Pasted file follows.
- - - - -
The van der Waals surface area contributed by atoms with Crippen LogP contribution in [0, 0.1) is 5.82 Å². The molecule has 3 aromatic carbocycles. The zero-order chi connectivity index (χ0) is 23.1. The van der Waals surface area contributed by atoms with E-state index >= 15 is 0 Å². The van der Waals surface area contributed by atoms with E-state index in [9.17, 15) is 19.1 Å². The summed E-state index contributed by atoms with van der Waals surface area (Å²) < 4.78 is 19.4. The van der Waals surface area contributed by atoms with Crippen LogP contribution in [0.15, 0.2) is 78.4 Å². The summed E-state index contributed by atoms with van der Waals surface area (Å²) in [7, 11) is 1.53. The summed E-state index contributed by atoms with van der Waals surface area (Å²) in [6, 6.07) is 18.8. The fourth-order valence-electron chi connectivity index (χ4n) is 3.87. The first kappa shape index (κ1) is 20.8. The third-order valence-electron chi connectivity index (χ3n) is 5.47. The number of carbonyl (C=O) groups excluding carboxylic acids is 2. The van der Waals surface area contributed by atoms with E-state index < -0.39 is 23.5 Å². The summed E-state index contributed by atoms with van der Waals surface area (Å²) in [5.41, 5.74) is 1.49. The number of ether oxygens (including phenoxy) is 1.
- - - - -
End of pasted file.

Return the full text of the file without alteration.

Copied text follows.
The van der Waals surface area contributed by atoms with Crippen LogP contribution in [0, 0.1) is 5.82 Å². The molecule has 3 aromatic carbocycles. The zero-order chi connectivity index (χ0) is 23.1. The van der Waals surface area contributed by atoms with E-state index >= 15 is 0 Å². The van der Waals surface area contributed by atoms with E-state index in [9.17, 15) is 19.1 Å². The summed E-state index contributed by atoms with van der Waals surface area (Å²) < 4.78 is 19.4. The van der Waals surface area contributed by atoms with Crippen LogP contribution in [0.15, 0.2) is 78.4 Å². The summed E-state index contributed by atoms with van der Waals surface area (Å²) in [7, 11) is 1.53. The summed E-state index contributed by atoms with van der Waals surface area (Å²) in [6, 6.07) is 18.8. The fourth-order valence-electron chi connectivity index (χ4n) is 3.87. The first kappa shape index (κ1) is 20.8. The third-order valence-electron chi connectivity index (χ3n) is 5.47. The number of carbonyl (C=O) groups excluding carboxylic acids is 2. The van der Waals surface area contributed by atoms with E-state index < -0.39 is 23.5 Å². The summed E-state index contributed by atoms with van der Waals surface area (Å²) in [5.41, 5.74) is 1.49. The number of ether oxygens (including phenoxy) is 1.